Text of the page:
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The Rockies will always be losers

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The Rockies are about the most losingest losers to ever have lost.

San Diego Padres v Colorado Rockies Photo by Doug Pensinger/Getty Images

The Rockies will always be losers. Not only that, but they have always been losers. On April 5, 1993, the Rockies played their first game, and they lost their first game. Their 0-1 record placed them below the .500 mark they were gifted upon establishment. And under .500 they have stayed. Never in Rockies history has the team had a historical record above .500. It’s never happened, and it never will.

The Rockies have won 1,758 games in their 24 seasons; the Rockies have lost 2,042 games in their 24 seasons. The Rockies are 258 games below .500. The Rockies would need to win, on average, 90 games a season for the next 16 seasons in order to climb above .500 in their history. The Rockies are losers. Losers!

One example of how loserish the Rockies are came during the calendar year 2012. That year, the Rockies lost 98 games. That’s almost 100! A round number that is not insignificant. That was the most times the loser Rockies have lost during a single year of losing. Every time a baseball team has lost that many times in a season, that team was a loser. Every. Time.

It’s true that this loserly trend of losing is sometimes disrupted by the opposite of losing, as happened in the year 2009, when the Rockies didn’t lose 92 of the 162 games they played. Sure, that number might be impressive when compared to other baseball teams in a similar time frame. However, it pales in comparison to the number of Skittles that is likely to be found in a 14 ounce bag of Skittles. That figure clocks in at 225—more than double 92.

Not only that, but the Rockies also lost 70 games that year. In other words, the gap between how many games the Rockies lost and didn’t lose in 2009 was much, much smaller than the distance between how many games they didn’t lose and the number of Skittles in an average 14 ounce bag of Skittles. But what else do you expect from losers?

Keith Law gets it. The Rockies are “going to have a hard time seeing the playoffs next year,” he wrote. And it’s not just because the playoffs aren’t an object to be seen but an event to be experienced; rather, it’s because the Rockies are big fat losers. Thus, they should trade Nolan Arenado, as long as all the losing isn’t weighing him down. That’s just one person’s opinion, but it’s not like it was formed out of nothing and without much thought or effort put toward the declaration. It surely emerged from the self-evident and historically proven fact that the Rockies are losers.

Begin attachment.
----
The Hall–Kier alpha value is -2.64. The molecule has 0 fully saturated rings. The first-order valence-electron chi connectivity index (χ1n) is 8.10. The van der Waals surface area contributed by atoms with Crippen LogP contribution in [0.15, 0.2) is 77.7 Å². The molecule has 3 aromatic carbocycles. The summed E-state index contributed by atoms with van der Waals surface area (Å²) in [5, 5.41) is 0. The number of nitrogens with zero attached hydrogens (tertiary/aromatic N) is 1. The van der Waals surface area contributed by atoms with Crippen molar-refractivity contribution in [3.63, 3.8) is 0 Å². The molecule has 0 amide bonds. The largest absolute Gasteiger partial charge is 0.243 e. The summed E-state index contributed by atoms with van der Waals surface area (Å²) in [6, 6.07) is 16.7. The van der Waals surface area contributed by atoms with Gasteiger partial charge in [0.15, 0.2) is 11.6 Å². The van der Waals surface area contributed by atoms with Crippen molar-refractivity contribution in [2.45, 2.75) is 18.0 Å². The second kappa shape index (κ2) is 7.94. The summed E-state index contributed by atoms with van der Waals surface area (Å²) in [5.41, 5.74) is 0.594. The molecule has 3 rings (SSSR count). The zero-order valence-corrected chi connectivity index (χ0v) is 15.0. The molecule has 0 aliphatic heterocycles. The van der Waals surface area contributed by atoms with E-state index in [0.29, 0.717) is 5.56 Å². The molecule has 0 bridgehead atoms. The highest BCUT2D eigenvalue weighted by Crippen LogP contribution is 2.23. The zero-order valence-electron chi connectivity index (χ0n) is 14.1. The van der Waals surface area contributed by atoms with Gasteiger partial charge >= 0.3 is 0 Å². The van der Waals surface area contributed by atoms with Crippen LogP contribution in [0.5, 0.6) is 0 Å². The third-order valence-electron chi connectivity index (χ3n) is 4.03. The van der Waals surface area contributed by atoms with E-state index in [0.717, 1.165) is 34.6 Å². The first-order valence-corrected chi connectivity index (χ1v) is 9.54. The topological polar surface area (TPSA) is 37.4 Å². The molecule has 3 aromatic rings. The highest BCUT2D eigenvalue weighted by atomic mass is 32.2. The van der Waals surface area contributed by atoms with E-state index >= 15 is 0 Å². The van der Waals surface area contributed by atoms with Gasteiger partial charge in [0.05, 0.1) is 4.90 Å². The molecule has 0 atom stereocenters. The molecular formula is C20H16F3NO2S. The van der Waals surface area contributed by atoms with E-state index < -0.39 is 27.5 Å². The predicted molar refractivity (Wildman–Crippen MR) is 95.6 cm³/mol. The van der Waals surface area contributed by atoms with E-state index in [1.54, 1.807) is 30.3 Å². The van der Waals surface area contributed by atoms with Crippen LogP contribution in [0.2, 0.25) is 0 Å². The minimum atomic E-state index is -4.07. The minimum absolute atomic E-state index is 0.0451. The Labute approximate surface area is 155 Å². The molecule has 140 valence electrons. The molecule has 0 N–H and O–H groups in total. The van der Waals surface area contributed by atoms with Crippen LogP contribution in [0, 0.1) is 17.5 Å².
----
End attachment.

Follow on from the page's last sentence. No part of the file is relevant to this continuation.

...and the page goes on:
Not only that, but even if the Rockies did trade their best player and a potential Hall of Famer, they would be doing so to “restock the system.” In other words, they would trade a player who is possibly a loser by association with the loser Rockies for players who are so loserish that they haven’t even played in the major leagues yet.

Let’s put that into perspective. While each member of the likely starting rotation for the next calendar year, 2017, has crept past loserdom enough to have played in the majors, not a single one of them is even 30 years old yet. I’m not going to sit here and assume that 20-somethings are all lazy or anything, but I am going to sit here and assume that 20-somethings are losers.

This problem extends to position players. Four out of the eight starting expected position players are much closer to 25 than they are to 30. And it’s not like those other players have much to show. Every single player on the Rockies in 2017 has lost every single MVP contest for which he was eligible. That, folks, is a lot of losing. Sure, three Rockies “earned MVP votes,” as this website wrote, but that just means more visible losing.

All this losing, man. The Rockies are about the most losingest losers to ever have lost. They’re such losers that losers on blogs write about them.

But maybe we should look at the Rockies’ historical record in terms of climate and their record by year in terms of weather. That’s refreshing, as far as it goes. The Rockies will always be losers as sure as we’re all going to die by our own hand on a ruined planet. At the same time, there will be nice days that even the most defeated can still enjoy. If only 20-somethings weren’t such losers, those nice days would be coming sooner rather than later for the Rockies.